BLOG – How we Shop, Spend and Save – “To deal with deep pain and loss I shopped. My spending habits were out of control” Kim (2 minute read).

2016 was one of the most unhappiest years of my life. To deal with the deep pain and the sense of loss that I felt that my Mother was sick again, I shopped. Consumer goods, expensive shoes, handbags, wallets, clothing and meals out.

I sat in a meeting room with my colleagues at the beginning of 2017 talking about how I wanted to buy a house with a $50 Lorna Jayne drink bottle (which I lost running to catch a flight), a $380 pair of sunglasses (I lost them whilst out drinking) and a $120 Mimco wallet sitting in front of me.

It became abundantly clear why I didn’t own a house – my spending habits were out of control. People with houses would have allocated $50 towards those three items (drink bottle, sunglasses and wallet) and put $500 towards paying off their mortgage to buy their financial freedom.

I realised that I didn’t want my life to be about debt and buying consumer possessions. I realised that the ultimate things I wanted was financial security, a safe place to live, a family and meaningful relationships. I wanted to have people in my life who would provide me with love and security. I want to spend money on what I’m passionate about and spend time with people I love.

Rather than thinking, “I should own a house by now” I thought: “I must change”, “I must spend less” and “I must change my circumstances”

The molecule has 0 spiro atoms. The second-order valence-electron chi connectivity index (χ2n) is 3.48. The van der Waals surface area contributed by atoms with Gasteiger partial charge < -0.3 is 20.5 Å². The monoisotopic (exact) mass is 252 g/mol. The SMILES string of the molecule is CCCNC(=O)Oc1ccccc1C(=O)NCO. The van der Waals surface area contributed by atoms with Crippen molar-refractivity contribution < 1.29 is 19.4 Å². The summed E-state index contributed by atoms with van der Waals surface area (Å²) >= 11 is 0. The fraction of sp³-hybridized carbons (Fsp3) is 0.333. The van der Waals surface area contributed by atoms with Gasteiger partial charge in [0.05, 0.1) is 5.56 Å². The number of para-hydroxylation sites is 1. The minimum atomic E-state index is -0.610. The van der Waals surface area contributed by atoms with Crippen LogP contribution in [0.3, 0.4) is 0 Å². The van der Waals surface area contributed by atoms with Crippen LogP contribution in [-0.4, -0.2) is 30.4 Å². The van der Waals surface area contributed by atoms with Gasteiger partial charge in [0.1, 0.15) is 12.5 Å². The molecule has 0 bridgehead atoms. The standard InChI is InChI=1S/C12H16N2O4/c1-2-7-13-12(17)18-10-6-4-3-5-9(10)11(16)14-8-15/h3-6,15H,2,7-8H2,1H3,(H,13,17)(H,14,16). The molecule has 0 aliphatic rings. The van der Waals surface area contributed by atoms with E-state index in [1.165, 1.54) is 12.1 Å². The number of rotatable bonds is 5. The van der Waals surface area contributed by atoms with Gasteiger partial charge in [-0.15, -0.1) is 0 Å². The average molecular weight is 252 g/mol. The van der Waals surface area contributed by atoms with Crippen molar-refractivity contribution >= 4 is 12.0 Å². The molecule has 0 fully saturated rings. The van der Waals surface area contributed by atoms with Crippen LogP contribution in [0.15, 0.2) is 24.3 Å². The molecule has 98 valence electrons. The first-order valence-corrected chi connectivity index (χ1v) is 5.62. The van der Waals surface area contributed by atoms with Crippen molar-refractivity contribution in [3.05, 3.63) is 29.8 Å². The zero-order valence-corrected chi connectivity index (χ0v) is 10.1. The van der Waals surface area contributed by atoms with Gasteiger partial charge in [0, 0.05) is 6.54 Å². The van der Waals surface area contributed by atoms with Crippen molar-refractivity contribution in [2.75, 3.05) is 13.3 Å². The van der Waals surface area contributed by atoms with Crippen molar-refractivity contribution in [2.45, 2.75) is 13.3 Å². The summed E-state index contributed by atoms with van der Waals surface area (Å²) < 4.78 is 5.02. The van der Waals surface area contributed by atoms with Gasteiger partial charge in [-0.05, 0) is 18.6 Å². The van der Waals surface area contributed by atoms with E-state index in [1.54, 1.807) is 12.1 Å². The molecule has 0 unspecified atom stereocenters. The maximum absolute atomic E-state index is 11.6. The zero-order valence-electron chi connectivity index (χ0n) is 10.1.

My parents made it clear that if I wanted to buy a house I would need to learn to look after my money more effectively and plan for the unexpected. 

For me that meant selling or giving away the equivalent of a two bedroom house worth of furniture, belongings and possessions. I moved into my friend’s flat as a boarder for $510 a fortnight, including bills. Lodging helped me to pull in my budget and focus on my bigger goal of buying my own home.

I changed a number of my spending habits. I realised it’s about starting small, tracking every area of your spending and analysing it carefully and honestly.

It’s quite hard for millennials because we get such negative press about spending.

I drew up a budget and reviewed it every fortnight. I set up 12 different bank accounts – an electronic envelope system – which allowed me to clearly track and plan all areas of my expenditure. I divvy out the money into my 12 accounts each fortnight saving for health, trips, bike maintenance, gifts, charity, beauty and so on. I track every one of my expenses in a spending app.

I cut up all but one of my credit cards. Paying cash through a debit card helps me feel the burn of my purchases.

I changed mobile phone plan, cut subscriptions such as Netflix and stopped purchasing take-away food. I do buy barista-made coffee regularly.

I made a pact not to buy any new clothes in 2018 – I only spent $112 on two T-shirts, underwear and the repair of two shirts.

It’s important to feel good. I pay $25 a week for my yoga membership which is really important to me, as well as $85 every six weeks on hair appointments and $50 a month on waxing.

The Kim of 2016 believed it was impossible to buy a house on her own and was regularly going out on shopping sprees.

The Kim of 2018 made sacrifices and changes. She had an overarching larger vision and plan. And, she achieved her savings goals. I now know it’s possible to buy a house on my own in 2019. 

Thank you to Kim for sharing openly and honestly.

What next?  Please share with your family, friends, co-workers and people whom this story will inspire and help.

Thank you for reading.

Until next week…